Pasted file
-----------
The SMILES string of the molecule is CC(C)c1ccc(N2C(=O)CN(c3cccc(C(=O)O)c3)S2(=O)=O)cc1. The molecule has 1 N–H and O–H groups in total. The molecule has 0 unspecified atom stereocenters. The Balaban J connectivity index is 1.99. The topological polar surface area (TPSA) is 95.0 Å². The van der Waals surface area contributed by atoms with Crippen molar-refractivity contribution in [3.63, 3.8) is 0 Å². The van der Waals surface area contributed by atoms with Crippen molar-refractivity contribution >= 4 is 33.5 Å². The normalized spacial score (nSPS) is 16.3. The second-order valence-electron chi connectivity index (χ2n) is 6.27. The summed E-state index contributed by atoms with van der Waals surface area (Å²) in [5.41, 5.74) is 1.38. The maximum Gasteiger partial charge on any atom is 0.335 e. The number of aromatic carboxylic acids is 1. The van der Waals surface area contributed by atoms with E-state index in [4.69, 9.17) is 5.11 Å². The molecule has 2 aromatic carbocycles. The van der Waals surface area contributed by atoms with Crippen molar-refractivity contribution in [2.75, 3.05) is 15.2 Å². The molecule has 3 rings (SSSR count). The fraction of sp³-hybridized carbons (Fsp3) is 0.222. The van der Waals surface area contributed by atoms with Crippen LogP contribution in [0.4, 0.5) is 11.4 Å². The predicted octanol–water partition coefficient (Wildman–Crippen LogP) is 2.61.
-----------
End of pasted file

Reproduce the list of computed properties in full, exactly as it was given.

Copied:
The SMILES string of the molecule is CC(C)c1ccc(N2C(=O)CN(c3cccc(C(=O)O)c3)S2(=O)=O)cc1. The molecule has 1 N–H and O–H groups in total. The molecule has 0 unspecified atom stereocenters. The Balaban J connectivity index is 1.99. The topological polar surface area (TPSA) is 95.0 Å². The van der Waals surface area contributed by atoms with Crippen molar-refractivity contribution in [3.63, 3.8) is 0 Å². The van der Waals surface area contributed by atoms with Crippen molar-refractivity contribution >= 4 is 33.5 Å². The normalized spacial score (nSPS) is 16.3. The second-order valence-electron chi connectivity index (χ2n) is 6.27. The summed E-state index contributed by atoms with van der Waals surface area (Å²) in [5.41, 5.74) is 1.38. The maximum Gasteiger partial charge on any atom is 0.335 e. The number of aromatic carboxylic acids is 1. The van der Waals surface area contributed by atoms with E-state index in [4.69, 9.17) is 5.11 Å². The molecule has 2 aromatic carbocycles. The van der Waals surface area contributed by atoms with Crippen molar-refractivity contribution in [2.75, 3.05) is 15.2 Å². The molecule has 3 rings (SSSR count). The fraction of sp³-hybridized carbons (Fsp3) is 0.222. The van der Waals surface area contributed by atoms with Crippen LogP contribution in [0.4, 0.5) is 11.4 Å². The predicted octanol–water partition coefficient (Wildman–Crippen LogP) is 2.61.